I have been talking to many working professionals over past few weeks about their need to work and what they seek from work. This post (and the next one) summarizes my observations and theory around what I hear.
From a career and motivation perspective, there are 4 levels of employees in an organization:
- Entry Level employees (Level 1): These are employees who are still figuring out how their career will proceed. Typically these are employees with 0-5 yrs of experience. They need a secure job that can fulfill their basic needs and they are willing to be very flexible around what roles they take up to achieve this. They are mostly unclear of their career goals and rely on their manager for all career guidance.
- Senior Employees, Frontline managers (Level 2): These are early stage careers. Typically, these are employees with up to 5-10 yrs. of experience and they want to become experts in their domain, while achieving financial security for themselves. They have achieved basic needs from the job and are now looking to cement their place at workplace by developing expertise and steering their career in a certain direction.
- Middle Managers (Level 3): These are mid-stage careers. Typically these are employees with 10-20 years of experience. They have achieved financial security and seek fulfillment and satisfaction from their work. They work with the executives to interpret company vision into execution steps that IC and frontline managers work on. They understand that they need to manage their own career and very rarely rely on their manager to guide them in this respect.
- Executives (Level 4): These are late-stage careers. This is a very small set of employees who set company’s vision and direction, and are responsible for leveraging middle managers.
The motivations and behavior exhibited by these employees closely reflect the hierarchy of needs:
Adapted from Wikipedia article
If you compare the 5 levels in the hierarchy of needs with 4 levels in the career hierarchy, here are some of the inferences that can be drawn:
- Level 1 employees seek to fulfill the bottom 2 levels of needs hierarchy (physiological, safety). Hence they are driven more by extrinsic motivators like salaries, promotions etc.
- Level 2 employees seek to fulfill next level of love/belonging, their physiological needs are met by the time they move into Level 2. Safety and Love/Belonging needs drive them to focus on extrinsic motivators but they also seek (non-financial) recognition, networking with others, and focus on future safety needs (and hence the desire to manage the career more proactively and by themselves).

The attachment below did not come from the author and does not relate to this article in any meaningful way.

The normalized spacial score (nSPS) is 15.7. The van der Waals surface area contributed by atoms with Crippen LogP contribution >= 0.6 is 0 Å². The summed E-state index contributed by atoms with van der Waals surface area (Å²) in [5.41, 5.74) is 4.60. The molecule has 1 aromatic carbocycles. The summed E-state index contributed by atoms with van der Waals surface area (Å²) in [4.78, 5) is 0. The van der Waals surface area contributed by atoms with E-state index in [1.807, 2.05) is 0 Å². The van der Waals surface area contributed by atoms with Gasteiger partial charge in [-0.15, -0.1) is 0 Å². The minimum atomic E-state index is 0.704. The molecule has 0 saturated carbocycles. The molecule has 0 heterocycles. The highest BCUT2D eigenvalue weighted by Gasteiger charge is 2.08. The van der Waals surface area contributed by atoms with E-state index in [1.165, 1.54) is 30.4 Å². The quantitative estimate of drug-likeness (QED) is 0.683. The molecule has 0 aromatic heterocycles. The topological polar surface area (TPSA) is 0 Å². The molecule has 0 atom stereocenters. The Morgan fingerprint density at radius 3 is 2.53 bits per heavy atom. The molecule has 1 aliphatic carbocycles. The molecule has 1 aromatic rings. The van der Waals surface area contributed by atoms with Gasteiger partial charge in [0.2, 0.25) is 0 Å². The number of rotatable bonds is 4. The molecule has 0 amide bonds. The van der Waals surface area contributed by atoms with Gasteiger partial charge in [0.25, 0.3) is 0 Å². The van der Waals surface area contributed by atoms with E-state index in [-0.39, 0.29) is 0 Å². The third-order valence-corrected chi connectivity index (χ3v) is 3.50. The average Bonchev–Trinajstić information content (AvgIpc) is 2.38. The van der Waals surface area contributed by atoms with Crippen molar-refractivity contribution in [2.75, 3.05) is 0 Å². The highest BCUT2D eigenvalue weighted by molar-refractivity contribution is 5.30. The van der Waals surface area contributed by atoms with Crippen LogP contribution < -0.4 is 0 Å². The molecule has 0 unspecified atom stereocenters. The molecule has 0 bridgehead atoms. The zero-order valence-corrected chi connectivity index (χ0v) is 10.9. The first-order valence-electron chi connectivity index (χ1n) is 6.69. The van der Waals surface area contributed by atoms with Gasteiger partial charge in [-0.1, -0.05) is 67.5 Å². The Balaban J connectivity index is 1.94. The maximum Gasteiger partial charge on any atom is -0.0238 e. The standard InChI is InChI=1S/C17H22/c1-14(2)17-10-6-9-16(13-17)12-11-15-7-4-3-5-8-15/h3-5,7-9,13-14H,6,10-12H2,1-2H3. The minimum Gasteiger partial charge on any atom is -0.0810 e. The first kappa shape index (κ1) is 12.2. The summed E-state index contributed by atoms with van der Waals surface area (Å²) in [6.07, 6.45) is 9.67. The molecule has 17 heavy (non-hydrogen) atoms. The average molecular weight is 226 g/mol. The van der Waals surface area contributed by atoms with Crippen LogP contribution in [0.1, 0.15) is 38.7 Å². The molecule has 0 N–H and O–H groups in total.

- Level 3 employees move to the next level of Esteem where they seek a sense of contribution, self-respect and self-value, which they can get by taking up influential positions in their organizations (which may not be possible all the time) or in their social network (alma mater, society, part-time jobs, etc.). Their safety needs are fully met, they have gained expertise in their domain and they are significant assets to their organization, though it is doubtful how much of their capabilities are being leveraged in their current organization.
Merging career hierarchy and needs hierarchy gives some interesting perspectives for career management in an organization and for individuals. Based on my experience in working and talking with hundreds of working professionals over past several years, I see this in play in very large number of cases. Here are two ways this can be used:
- Practicing managers: This is a good model to keep in mind when you evaluate your reports; you can try to see which needs they are trying to fulfill.
- Self Career Management: This is a good way to identify your own motivations (which are not clear sometimes) and also in making sure that these needs are being met. Sometimes, when the needs are not being met, you can become anxious and tense, and not realize why this is happening.
Of course, this is over-simplification, two caveats come to mind:
- Hierarchy of needs says that it is not strictly heirarchial and same person can operate at different levels. So saying Level 1 employee operates at bottom 2 levels is not entirely correct, they may be operating on higher levels as far as some other needs are concerned (say creativity, which is the highest level of this hierarchy).
- # of years of work is a practical but sometimes useless measure of experience, since it depends so much on what kind of organization and what kind of roles the individual has been engaged in. These numbers shouldn’t be taken literally.